Tagliaro knew the post-mortem “vitreous humour” potassium concentration of the last patient, a woman who had died on Daniela’s last day. That death had somehow surprised the hospital doctors, or rather, as it later transpired, it didn’t surprise them at all: they had already for three months been looking at the death rates while Daniela was on duty and essentially building up a dossier against her, just waiting for a suitable “last straw”! Moreover, they already had their minds on K+ Cl-, since some had gone missing and then turned up in the wrong place. Finally, Daniela had complained to her colleagues about the really irritating behaviour of that last patient, 73-year-old Rosa Calderoni.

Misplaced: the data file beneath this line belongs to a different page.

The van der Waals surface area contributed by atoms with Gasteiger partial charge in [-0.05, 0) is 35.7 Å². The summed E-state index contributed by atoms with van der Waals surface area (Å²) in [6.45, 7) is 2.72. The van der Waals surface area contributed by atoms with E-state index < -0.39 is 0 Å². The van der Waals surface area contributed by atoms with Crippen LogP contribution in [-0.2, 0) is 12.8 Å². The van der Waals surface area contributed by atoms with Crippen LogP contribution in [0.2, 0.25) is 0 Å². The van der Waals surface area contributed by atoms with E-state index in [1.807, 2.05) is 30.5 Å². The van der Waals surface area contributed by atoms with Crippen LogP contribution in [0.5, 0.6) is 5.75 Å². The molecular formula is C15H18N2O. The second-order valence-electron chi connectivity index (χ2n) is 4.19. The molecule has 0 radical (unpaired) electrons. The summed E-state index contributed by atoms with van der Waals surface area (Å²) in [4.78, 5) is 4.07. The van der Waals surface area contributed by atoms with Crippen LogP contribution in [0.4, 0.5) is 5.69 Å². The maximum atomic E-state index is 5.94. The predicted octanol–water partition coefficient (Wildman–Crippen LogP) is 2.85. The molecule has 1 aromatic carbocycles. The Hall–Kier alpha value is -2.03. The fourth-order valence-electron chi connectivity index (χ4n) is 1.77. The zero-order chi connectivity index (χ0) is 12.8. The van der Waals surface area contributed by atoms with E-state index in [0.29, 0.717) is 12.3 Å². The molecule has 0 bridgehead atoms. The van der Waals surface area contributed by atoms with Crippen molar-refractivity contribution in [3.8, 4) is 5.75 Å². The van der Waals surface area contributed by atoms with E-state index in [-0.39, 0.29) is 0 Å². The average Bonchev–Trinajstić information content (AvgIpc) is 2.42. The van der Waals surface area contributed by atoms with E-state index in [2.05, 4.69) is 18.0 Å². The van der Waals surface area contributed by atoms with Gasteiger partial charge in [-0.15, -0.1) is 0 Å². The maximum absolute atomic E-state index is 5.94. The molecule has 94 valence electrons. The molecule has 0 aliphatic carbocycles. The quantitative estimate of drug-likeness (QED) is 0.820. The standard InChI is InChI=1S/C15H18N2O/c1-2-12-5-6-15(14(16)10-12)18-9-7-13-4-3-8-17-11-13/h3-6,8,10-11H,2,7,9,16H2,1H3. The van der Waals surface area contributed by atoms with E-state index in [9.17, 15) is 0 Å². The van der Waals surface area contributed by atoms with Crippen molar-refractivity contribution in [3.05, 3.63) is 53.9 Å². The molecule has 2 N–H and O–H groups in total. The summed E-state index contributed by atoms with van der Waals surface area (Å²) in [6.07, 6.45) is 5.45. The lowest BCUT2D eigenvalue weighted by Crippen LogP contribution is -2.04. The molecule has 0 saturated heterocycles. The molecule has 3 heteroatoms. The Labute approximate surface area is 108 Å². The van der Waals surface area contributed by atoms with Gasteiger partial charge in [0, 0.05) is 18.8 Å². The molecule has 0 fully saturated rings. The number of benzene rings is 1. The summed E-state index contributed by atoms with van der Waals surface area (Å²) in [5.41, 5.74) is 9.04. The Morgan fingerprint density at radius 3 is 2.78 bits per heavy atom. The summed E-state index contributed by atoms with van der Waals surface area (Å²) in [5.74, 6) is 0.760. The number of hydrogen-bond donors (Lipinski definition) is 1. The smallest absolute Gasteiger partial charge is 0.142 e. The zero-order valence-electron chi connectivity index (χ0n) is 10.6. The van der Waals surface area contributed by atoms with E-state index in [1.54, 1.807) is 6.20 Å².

“Vitreous humour” is the transparent, colourless, gelatinous mass that fills your eyeballs. While you are alive, it has a relatively low concentration of potassium. After death, cell walls break down, and potassium concentration throughout the body equalises. Tagliaro had published papers in which he studied the hourly rate of increase in the concentration, using measurements on the bodies of persons who had died at a known time of causes unrelated to potassium chloride poisoning. He even had some fresh corpses on which he could make repeated measurements. His motivation was to use this concentration as a tool to determine the PMI (post-mortem interval) in cases when we have a body and a post-mortem examination but no time of death. In one paper (without Micciolo’s aid) he did a regression analysis, plotting a straight line through a cloud of points (y = concentration, x = time since death). He had about 60 observations, mostly men, mostly rather young. In a second paper, now with Micciolo, he fitted a parabola and moreover noted that there was an effect of age and of sex. The authors also observed the huge variation around that fitted straight line and concluded that the method was not reliable enough for use in determining the PMI. But this did not deter Tagliaro, when writing his toxicological report on Rosa Calderoni! He knew the potassium concentration at the time of post-mortem, he knew exactly when she died, he had a number for the natural increase per hour after death from his first, linear, regression model. With this, he calculated the concentration at death. Lo and behold: it was a concentration which would have been fatal. He had proved that she had died of potassium chloride poisoning.